With apologies to Jerome Kern and Oscar Hammerstein, and in the afterglow of a relatively amiable final AB Rule, we are reminded this week that our business remains hogtied to a regulatory establishment that can’t seem to stop regulating.  When a member of the regulatory apparatchiki hears someone observe, “Well, if I don’t get out of bed, I’ll never be in a car accident,” he or she starts thinking, well, maybe…a nice little rule could do wonders…!

When I sat down to write this piece, the Liquidity Coverage Ratio Rule (LCR) had not come out and this was just a generic Cri de Coeur over the incessantly punishing pace of regulatory change.And then between the first and last draft, the LCR lumbers onto the stage.

Before I get to the LCR, which deserves considerable attention right now, let me just highlight a couple of other examples from just this past couple of weeks.

It was reported this week that two of the three Democrats on the Securities and Exchange Commission said that the SEC ought to amend, the ink’s not even dry yet, “Final” Reg AB – by reinserting the requirement from the last lead balloon draft, that banks provide all investors with a bespoke computer program which would allow the investors to independently model investment products. This astonishingly bad idea was inspired by the notion (which reportedly was foisted on the SEC by a number of software consultants who were talking their book) that investors ought to be given their over analytical computer program to model bond performance. It was entirely unworkable and would actually decrease the quality of information available to investors. The investor community itself said this didn’t work, but bad ideas apparently just do not stay dead.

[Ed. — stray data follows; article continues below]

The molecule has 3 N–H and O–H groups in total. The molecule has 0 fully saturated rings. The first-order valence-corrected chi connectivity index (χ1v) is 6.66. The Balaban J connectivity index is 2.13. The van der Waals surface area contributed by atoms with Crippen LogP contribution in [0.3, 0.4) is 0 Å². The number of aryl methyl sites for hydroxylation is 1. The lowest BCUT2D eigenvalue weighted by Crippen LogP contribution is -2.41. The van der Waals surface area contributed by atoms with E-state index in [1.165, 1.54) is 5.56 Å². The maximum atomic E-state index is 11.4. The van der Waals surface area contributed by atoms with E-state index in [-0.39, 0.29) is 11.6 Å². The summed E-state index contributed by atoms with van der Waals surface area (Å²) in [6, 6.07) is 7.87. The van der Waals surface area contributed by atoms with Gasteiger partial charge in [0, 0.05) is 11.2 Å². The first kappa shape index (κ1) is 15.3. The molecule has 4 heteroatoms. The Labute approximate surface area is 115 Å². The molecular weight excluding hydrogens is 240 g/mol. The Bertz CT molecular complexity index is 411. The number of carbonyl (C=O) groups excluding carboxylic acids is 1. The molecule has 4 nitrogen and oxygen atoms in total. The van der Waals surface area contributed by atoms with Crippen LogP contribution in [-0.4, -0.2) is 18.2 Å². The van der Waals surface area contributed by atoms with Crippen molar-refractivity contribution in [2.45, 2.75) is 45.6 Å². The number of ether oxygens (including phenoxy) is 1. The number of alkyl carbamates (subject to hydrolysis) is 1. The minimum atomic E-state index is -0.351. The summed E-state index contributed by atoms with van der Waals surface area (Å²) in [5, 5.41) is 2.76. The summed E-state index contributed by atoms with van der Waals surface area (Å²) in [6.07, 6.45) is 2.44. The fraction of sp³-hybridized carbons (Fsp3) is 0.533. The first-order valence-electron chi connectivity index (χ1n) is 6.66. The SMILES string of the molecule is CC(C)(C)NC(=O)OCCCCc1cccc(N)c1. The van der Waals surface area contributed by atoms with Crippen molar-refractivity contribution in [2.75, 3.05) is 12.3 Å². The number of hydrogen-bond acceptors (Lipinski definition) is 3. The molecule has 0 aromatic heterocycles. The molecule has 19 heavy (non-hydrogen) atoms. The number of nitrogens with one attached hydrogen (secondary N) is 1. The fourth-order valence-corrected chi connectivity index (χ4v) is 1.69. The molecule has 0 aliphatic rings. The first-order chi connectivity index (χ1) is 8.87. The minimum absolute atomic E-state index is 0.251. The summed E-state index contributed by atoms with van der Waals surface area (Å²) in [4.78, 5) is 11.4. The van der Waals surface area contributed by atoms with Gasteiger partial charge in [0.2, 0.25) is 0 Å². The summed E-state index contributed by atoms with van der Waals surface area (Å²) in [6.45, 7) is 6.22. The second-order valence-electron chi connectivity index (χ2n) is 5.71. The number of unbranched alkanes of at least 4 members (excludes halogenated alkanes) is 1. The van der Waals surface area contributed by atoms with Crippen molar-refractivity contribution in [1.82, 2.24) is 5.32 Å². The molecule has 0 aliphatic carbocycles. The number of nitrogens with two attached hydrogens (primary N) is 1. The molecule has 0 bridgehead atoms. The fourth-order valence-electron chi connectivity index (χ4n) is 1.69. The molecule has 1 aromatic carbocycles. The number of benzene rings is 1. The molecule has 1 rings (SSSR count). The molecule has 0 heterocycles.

And then we see the admission from the Office of the Comptroller of the Currency that the new derivatives counterparty risk rules would require the banks to raise over half a trillion dollars (that’s with a “t”) of capital to backstop ongoing trades! Now, I am as big a fan of adequately capitalized institutions as the next guy, but shouldn’t we figure out, before we act, whether that level of additional capital might unduly burden the swap market which is the mother’s milk of the international financial markets? And then, it is reported that the SEC continues to pursue the fantasy that asset managers are systemically important somehow and need to be looked at like SIFIs.